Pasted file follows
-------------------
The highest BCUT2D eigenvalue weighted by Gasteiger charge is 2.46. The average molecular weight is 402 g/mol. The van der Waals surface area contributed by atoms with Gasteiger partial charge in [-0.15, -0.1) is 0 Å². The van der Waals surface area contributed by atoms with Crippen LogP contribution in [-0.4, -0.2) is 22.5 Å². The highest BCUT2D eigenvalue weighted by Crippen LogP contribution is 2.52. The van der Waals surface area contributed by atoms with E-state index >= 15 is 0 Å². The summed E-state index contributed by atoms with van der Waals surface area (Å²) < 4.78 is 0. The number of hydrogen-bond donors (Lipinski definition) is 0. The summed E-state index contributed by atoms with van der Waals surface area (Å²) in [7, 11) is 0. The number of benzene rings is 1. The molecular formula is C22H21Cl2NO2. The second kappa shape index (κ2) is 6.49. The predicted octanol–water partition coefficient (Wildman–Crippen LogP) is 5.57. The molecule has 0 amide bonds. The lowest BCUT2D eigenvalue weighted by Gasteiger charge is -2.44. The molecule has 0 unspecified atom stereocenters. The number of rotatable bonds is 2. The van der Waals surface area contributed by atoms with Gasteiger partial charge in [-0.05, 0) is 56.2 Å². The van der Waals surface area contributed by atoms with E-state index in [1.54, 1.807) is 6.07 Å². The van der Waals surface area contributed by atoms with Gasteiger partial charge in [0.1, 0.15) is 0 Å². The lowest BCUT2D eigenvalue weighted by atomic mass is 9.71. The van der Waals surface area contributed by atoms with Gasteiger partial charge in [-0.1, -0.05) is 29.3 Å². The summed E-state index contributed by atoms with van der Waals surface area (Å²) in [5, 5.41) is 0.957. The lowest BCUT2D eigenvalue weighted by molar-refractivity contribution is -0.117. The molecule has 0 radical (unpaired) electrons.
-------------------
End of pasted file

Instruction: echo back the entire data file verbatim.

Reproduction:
The highest BCUT2D eigenvalue weighted by Gasteiger charge is 2.46. The average molecular weight is 402 g/mol. The van der Waals surface area contributed by atoms with Gasteiger partial charge in [-0.15, -0.1) is 0 Å². The van der Waals surface area contributed by atoms with Crippen LogP contribution in [-0.4, -0.2) is 22.5 Å². The highest BCUT2D eigenvalue weighted by Crippen LogP contribution is 2.52. The van der Waals surface area contributed by atoms with E-state index >= 15 is 0 Å². The summed E-state index contributed by atoms with van der Waals surface area (Å²) < 4.78 is 0. The number of hydrogen-bond donors (Lipinski definition) is 0. The summed E-state index contributed by atoms with van der Waals surface area (Å²) in [7, 11) is 0. The number of benzene rings is 1. The molecular formula is C22H21Cl2NO2. The second kappa shape index (κ2) is 6.49. The predicted octanol–water partition coefficient (Wildman–Crippen LogP) is 5.57. The molecule has 0 amide bonds. The lowest BCUT2D eigenvalue weighted by Gasteiger charge is -2.44. The molecule has 0 unspecified atom stereocenters. The number of rotatable bonds is 2. The van der Waals surface area contributed by atoms with Gasteiger partial charge in [-0.05, 0) is 56.2 Å². The van der Waals surface area contributed by atoms with E-state index in [1.54, 1.807) is 6.07 Å². The van der Waals surface area contributed by atoms with Gasteiger partial charge in [0.1, 0.15) is 0 Å². The lowest BCUT2D eigenvalue weighted by atomic mass is 9.71. The van der Waals surface area contributed by atoms with Gasteiger partial charge in [-0.1, -0.05) is 29.3 Å². The summed E-state index contributed by atoms with van der Waals surface area (Å²) in [5, 5.41) is 0.957. The lowest BCUT2D eigenvalue weighted by molar-refractivity contribution is -0.117. The molecule has 0 radical (unpaired) electrons.